With Warren surging in the polls and recently challenging Biden as the front runner according to Real Clear Politics, it is clearly time to start vetting Warren like the front runner she wants to be. Of course, most politicians have dirt in their past that they would rather keep hidden. Warren is no stranger to controversial claims that have come back to haunt her. By now most Americans who follow the primaries are aware of her infamous claims to have Native American heritage, a claim which turned out to be less robust after genetic testing revealed she has only 1/1024 Native American ancestry. But as the vetting process ramps up, Democrats should be prepared to uncover other unsettling inconsistencies in Warren’s characterization of her background. After all, if she has stretched the truth on one issue, she may have stretched the truth on other issues as well. Warren seems to have a penchant for turning molehills into mountains by inaccurately representing herself as a member of an oppressed group in order to win political points and then bungling her response to the scandal when her mischaracterization is inevitably discovered. For instance, a report by Politico revealed that, while Warren used to be a registered Republican as she herself has freely admitted, she was more conservative than she has let on. According to Politico, “Warren’s conservatism centered not on social issues like abortion or gay rights, friends say, but on economic policy, the dominant focus of her academic work and now her presidential candidacy.”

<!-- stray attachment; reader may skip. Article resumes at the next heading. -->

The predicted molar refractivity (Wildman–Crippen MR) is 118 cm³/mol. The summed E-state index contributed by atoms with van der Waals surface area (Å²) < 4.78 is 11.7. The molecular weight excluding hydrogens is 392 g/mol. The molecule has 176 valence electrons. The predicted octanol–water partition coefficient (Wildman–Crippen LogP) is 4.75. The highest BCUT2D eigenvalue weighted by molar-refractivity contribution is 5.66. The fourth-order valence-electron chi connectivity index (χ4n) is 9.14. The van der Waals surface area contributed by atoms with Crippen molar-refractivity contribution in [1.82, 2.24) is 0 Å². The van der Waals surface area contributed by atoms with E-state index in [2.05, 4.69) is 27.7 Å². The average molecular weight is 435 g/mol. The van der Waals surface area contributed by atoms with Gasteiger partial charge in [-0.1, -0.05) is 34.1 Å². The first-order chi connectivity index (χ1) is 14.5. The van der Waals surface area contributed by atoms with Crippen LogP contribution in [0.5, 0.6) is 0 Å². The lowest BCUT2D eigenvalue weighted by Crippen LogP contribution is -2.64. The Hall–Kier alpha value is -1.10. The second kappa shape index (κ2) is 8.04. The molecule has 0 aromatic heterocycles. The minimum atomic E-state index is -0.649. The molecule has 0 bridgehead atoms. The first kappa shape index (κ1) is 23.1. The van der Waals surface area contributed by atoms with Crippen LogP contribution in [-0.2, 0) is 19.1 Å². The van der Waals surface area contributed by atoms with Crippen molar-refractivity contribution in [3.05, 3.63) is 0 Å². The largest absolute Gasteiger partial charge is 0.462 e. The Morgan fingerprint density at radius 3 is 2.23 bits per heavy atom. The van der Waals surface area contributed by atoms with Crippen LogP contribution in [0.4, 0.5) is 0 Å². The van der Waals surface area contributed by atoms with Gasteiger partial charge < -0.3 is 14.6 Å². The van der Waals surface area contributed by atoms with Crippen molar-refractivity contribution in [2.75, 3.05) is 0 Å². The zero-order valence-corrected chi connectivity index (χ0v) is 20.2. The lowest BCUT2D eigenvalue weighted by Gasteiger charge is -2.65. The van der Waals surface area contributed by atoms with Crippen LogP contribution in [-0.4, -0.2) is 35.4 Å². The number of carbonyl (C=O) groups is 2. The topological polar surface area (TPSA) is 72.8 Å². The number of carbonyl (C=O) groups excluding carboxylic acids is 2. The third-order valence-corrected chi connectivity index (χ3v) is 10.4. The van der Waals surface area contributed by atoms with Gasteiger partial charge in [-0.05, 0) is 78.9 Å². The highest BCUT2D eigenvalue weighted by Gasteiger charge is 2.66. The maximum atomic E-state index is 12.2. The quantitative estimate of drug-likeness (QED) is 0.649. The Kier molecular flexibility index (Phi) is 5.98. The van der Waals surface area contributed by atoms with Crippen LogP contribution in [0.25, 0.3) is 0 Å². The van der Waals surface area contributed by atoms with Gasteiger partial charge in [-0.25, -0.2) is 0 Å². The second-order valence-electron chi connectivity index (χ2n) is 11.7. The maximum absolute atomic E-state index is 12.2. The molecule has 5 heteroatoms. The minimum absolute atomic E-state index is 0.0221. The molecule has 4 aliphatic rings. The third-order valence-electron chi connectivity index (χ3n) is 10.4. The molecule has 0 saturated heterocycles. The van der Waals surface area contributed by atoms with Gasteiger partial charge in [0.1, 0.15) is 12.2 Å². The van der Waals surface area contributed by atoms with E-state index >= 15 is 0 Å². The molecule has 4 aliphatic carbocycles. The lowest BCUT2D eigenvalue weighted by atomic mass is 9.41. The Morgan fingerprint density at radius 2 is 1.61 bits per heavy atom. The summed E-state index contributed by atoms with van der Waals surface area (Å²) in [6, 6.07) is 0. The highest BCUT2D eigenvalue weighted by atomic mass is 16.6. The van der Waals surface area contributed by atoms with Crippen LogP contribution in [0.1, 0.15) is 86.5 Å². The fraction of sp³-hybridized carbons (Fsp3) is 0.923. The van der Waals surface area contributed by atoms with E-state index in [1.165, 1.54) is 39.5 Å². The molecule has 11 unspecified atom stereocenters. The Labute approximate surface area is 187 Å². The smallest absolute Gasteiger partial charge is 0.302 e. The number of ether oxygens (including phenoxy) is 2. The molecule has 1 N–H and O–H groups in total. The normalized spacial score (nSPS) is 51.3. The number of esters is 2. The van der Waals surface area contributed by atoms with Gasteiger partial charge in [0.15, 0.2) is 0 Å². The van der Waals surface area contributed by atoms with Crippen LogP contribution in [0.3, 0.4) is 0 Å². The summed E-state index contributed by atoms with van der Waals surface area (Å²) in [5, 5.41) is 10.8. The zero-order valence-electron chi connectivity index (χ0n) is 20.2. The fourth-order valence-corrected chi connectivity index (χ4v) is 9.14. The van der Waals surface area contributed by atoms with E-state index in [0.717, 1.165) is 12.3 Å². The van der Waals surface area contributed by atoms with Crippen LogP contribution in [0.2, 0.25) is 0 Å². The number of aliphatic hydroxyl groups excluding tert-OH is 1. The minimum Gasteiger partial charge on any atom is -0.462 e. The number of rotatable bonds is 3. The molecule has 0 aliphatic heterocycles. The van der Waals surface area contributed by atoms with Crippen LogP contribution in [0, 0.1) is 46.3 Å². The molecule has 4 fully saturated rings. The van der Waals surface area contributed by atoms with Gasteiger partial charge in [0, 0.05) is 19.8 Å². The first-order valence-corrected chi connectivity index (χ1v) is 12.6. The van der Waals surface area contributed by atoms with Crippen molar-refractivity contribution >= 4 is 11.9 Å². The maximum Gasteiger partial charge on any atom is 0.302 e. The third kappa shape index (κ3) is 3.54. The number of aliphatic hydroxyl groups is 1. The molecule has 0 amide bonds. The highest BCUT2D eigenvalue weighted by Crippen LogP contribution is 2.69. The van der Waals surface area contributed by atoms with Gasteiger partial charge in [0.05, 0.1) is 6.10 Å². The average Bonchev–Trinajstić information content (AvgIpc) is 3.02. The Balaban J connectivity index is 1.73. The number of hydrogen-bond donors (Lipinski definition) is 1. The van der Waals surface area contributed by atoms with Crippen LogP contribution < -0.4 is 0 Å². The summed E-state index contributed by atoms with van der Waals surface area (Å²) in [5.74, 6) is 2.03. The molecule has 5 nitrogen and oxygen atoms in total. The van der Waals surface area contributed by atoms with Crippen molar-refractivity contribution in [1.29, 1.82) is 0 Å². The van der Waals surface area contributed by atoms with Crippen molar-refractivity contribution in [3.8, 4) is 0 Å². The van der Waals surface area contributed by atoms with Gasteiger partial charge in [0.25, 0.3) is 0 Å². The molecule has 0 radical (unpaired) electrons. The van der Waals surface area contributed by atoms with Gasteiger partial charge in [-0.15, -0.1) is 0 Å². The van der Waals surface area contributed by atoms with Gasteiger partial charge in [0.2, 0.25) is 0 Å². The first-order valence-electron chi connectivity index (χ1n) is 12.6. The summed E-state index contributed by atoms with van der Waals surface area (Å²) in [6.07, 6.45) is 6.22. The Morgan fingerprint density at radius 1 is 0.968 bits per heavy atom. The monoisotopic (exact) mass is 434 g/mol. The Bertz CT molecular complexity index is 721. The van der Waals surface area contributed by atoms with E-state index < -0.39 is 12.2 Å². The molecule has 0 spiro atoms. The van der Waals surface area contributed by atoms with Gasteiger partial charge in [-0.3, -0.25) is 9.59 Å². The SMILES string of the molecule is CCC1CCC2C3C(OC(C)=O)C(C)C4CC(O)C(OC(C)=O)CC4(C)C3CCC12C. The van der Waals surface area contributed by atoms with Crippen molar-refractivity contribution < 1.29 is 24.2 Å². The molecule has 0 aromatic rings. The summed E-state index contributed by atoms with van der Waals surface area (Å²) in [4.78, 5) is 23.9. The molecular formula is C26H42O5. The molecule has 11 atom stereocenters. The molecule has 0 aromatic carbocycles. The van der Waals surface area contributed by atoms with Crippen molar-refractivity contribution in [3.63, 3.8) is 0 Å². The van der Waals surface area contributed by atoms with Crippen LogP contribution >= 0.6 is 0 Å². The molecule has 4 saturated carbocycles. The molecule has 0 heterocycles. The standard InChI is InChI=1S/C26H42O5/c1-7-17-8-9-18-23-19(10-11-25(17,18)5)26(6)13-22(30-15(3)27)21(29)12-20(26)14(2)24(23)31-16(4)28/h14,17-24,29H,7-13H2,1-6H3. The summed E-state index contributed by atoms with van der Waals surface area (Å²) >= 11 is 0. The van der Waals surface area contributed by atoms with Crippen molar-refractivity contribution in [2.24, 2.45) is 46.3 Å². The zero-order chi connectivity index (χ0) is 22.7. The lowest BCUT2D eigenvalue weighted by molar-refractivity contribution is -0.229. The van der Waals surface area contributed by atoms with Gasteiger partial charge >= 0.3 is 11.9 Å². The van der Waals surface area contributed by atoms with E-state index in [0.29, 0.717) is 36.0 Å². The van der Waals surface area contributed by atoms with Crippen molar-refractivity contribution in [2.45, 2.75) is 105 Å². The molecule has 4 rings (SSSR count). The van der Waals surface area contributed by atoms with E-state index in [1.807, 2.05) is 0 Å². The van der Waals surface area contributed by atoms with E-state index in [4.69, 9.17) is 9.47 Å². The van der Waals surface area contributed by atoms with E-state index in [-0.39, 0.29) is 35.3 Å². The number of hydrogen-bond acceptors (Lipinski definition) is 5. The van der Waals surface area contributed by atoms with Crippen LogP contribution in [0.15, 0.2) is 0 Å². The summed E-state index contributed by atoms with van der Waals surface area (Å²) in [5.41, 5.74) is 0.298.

Democrats clearly need to learn a lot more about Warren before they nominate her next year. But as they begin the vetting process, Democrats should also be wary of fraudulent representations of Warren’s past. For instance, a recent right-wing media campaign sought to spread the dubious claim that Warren lied about being fired from a teaching job for being pregnant in the early 1970s. Warren has repeatedly claimed that she was fired by the principle of the school she worked at because she was pregnant and that this incident put her on course to starting a career in politics. In a not-so-slick bit of partisan overinterpretation, the Washington Free Beacon, a conservative media outlet, claimed that “The Riverdale Board of Education approved a second-year teaching contract for a young Elizabeth Warren, documents show, contradicting the Democratic presidential candidate’s repeated claims that she was asked not to return to teaching after a single year because she was ‘visibly pregnant.’” This is, of course, a blatant attempt to stoke outrage by intentionally failing to think through how workplace discrimination of the sort Warren experienced actually works. The easy explanation for this circumstance is that Warren was offered a second-year contract before the school realized she was pregnant. Then, when they realized she was pregnant, they pushed her out of the position and forced her to resign. But the right-wing media has been acting as if the only way Warren’s story could possibly be confirmed is if the documents from the Riverdale Board of Education stated in no uncertain terms: “We fired Elizabeth Warren because she was pregnant.” That is not how workplace discrimination works, as anyone who has experienced it can attest. Democrats must be on the lookout for such disingenuous provocations while they do the very real work of evaluating Warren’s character and fitness for the highest office in the land.